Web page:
The first time I can remember being sexually harassed, I was 11 going on 12. Sound shocking? It isn’t. In a new viral Twitter campaign started by the Everyday Sexism project, using the hashtag #WhenIWas, women have been sharing similar experiences. For many women, childhood ends abruptly due to normalized harassment from the boys and grown men in their lives.
— EverydaySexism (@EverydaySexism) April 19, 2016
— Van Badham (@vanbadham) April 19, 2016
Eleven had been a big year for me — I knew I’d be entering the strange, new world of my teen years soon. It was the year I saw the movie Clueless for the first time and had learned what the word “virgin” meant. And thanks to Judy Blume’s wonderfully informative book, Are You There God? It’s Me Margaret, I knew that I should expect my period soon, but I didn’t want it just yet — I wasn’t ready to say goodbye to childhood.
It was also the year I’d became enamored with the ’90s concept of “Girl Power” — I knew the words to the Spice Girl’s hit Wannabe by heart, and I had snagged my first pair of platform flip flops (which I’d long coveted from the Delia’s catalogue). I was feeling very proud as I wore them out to a Mexican restaurant with my family. But what happened as I walked to the restroom made me suddenly feel ashamed of my body and self-conscious in my new shoes. I noticed some old drunks with long, yellowish white beards in a booth by the restroom were staring at me. This felt confusing because I’d never been looked at like this by a grown-up — all the adults in my life had treated me like what I was — a child. “Come here, you pretty little thing,” slurred one of the old men. “Come talk to us, sweetie.”
I felt a wave of panic hit my body — this wasn’t what I’d wanted when I’d worn those shoes. I was just playing dress-up. While my ’90s idols may have been super sexualized, I was still very much a child. Just minutes ago, I’d gotten into an argument with my parents about not eating vegetables because I’d insisted on ordering a bowl of croutons and a side of ranch dressing as my main course (What can I say? I was difficult).
Months later, I got my period and my world changed completely. The tree-lined suburban streets where I’d once biked around happily with my friends suddenly started to feel dangerous. I knew if I walked my dog across the bridge by the highway, cars would honk at me and grown men would yell sexual slurs at me — sometimes they’d even throw their garbage at me while calling me demeaning names. I now knew to avoid streets where construction was being done, because I’d have to encounter an entire group of grown-up men, and everyone knew they were worse in packs. And I knew not to play with that one weird guy’s dog anymore by the ice cream store, because he’d started making sexual innuendos to my school friends and me.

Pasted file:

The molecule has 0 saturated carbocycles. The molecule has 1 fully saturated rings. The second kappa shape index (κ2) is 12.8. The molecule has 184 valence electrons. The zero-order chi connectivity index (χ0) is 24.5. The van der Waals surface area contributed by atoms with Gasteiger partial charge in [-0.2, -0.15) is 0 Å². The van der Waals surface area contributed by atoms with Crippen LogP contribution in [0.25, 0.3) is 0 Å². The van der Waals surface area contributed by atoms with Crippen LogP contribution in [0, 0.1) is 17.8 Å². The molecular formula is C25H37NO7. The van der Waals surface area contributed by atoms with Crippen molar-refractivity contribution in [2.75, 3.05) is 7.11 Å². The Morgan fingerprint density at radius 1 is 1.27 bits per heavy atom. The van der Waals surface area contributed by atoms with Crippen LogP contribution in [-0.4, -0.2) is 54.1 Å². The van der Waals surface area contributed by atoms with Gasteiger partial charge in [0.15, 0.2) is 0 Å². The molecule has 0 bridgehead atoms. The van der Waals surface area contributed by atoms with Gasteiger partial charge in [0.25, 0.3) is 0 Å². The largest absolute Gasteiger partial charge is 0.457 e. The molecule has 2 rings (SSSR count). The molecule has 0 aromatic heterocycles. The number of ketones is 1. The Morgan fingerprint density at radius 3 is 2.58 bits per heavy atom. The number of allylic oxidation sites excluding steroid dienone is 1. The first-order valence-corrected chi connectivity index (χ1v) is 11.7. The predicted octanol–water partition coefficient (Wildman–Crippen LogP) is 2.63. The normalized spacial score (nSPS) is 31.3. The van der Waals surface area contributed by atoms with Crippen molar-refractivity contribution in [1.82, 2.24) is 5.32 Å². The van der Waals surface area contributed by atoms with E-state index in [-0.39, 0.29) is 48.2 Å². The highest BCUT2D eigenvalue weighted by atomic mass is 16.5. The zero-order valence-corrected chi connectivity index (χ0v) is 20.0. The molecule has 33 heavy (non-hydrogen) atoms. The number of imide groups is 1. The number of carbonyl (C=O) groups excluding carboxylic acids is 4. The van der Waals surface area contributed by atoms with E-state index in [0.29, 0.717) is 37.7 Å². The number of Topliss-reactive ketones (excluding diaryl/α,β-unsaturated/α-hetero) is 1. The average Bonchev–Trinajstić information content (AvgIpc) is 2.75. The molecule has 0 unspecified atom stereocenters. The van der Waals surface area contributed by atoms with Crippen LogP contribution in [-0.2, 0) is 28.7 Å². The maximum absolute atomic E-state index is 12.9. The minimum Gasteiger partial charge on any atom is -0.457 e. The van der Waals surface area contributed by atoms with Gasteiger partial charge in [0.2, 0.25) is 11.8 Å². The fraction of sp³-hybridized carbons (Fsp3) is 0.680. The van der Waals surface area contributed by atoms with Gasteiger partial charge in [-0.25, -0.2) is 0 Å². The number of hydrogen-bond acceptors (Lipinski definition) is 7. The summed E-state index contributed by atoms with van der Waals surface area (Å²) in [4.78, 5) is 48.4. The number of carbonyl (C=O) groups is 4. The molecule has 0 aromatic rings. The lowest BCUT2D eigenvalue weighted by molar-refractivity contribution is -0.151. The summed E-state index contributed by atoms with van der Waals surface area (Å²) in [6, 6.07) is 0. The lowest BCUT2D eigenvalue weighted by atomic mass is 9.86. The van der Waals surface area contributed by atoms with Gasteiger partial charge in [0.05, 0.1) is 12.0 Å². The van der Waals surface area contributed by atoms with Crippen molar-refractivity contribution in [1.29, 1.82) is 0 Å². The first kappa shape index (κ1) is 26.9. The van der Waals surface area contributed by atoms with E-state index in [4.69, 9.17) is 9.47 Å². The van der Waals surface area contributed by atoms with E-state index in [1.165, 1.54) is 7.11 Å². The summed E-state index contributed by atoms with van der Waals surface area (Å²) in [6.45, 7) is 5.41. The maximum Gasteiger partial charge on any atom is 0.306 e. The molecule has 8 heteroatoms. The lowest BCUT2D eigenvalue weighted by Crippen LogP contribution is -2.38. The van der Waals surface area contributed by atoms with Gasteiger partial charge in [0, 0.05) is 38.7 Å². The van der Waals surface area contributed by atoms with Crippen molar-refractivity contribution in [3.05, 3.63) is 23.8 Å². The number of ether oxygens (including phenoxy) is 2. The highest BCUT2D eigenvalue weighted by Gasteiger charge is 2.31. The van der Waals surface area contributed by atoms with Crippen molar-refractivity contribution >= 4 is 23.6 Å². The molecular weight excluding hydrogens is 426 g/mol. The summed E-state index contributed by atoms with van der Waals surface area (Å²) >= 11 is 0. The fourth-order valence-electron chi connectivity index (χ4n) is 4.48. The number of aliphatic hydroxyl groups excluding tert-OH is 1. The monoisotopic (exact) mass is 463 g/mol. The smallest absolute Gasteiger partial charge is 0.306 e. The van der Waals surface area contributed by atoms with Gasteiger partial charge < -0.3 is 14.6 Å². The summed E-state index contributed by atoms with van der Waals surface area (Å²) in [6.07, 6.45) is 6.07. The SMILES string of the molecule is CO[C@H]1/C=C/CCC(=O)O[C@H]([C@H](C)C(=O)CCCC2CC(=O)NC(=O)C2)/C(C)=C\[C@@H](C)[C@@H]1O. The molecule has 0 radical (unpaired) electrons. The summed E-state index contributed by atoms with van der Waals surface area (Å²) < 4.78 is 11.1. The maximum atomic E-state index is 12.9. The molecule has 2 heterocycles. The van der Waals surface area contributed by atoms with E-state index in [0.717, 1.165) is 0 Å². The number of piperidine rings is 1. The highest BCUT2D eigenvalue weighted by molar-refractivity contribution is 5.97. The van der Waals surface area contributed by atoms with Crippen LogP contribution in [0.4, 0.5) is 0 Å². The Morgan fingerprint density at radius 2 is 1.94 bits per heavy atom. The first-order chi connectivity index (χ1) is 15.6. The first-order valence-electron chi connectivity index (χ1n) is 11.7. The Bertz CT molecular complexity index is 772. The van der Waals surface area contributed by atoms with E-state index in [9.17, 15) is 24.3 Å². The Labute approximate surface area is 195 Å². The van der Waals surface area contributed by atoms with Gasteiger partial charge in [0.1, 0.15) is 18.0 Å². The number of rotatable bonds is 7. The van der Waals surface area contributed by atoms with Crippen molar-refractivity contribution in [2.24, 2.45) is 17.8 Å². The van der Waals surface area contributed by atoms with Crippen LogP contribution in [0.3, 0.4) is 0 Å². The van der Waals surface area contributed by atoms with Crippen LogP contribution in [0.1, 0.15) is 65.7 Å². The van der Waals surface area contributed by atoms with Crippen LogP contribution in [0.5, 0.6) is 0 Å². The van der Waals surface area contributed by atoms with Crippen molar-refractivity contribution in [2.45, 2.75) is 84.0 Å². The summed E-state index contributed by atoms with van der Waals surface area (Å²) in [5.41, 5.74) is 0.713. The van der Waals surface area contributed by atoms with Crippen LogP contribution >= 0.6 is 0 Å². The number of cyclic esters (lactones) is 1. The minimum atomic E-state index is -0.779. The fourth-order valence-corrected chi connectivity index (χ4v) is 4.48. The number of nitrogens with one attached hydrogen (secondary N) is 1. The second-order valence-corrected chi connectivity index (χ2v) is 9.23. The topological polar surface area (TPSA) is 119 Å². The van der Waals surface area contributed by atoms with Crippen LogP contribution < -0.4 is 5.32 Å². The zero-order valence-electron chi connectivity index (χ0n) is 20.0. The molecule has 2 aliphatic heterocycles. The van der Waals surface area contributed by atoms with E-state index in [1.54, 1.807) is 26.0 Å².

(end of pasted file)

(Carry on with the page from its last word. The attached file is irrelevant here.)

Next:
Once I got to junior high, the game changed completely — now older boys would regularly grope us as they walked past us in the hallways and cafeterias. Football players started pinning me to lockers so they could grope my thighs. All under the watchful but entirely useless eye of the “adults” at our school.
Developing at a young age and having people decide they’re sexually interested in you — not just boys your own age but adult men, too — was terrifying. And I’m not alone. Check out some of the stories women shared on Twitter.
#WhenIWas 13, the catcalls started. Catcalls from grown men. I was a child.
— Karla (@anxiouslatina) April 19, 2016
#WhenIWas 16 on a school trip I was drugged by a man at a hostel. He attempted to rape me. Police said I was old enough to know better.
— Lydia Hulme (@EllesieBean) April 19, 2016
One thing these tweets make painfully clear is how adults were often responsible for or complicit in the harassment women dealt with as children. Many teachers, coaches and, for some women, even parents failed to do their jobs — to protect the girls they were charged with raising.
For me, like many women, getting cat-called and street-harassed is still a part of my daily life. Just the other day, an old dude wandered over to me when I was trying to make a phone call on the street and dramatically asked me to marry him. When I didn’t bother dignifying his crazy-talk with a response, he started viciously calling me a “whore” and a “slut” in Spanish.
We all have different tactics when it comes to dealing with street harassment. Some women like to take the opportunity to educate the men who harass them on the spot — and power to them. But that’s not me. I feel like men have already wasted enough of my time with their comments about my body, so these days I do my best to tune them out like background noise. When I’m out with friends, I often hear them say, “Oh my god, did you hear what the creep in the car just said to us?” and I can usually honestly tell them I haven’t. I try not to allow people who harass me on the street to occupy any part of my mental space — they don’t deserve my time or energy.
I just hope the next generation doesn’t have to develop these kind of coping tactics.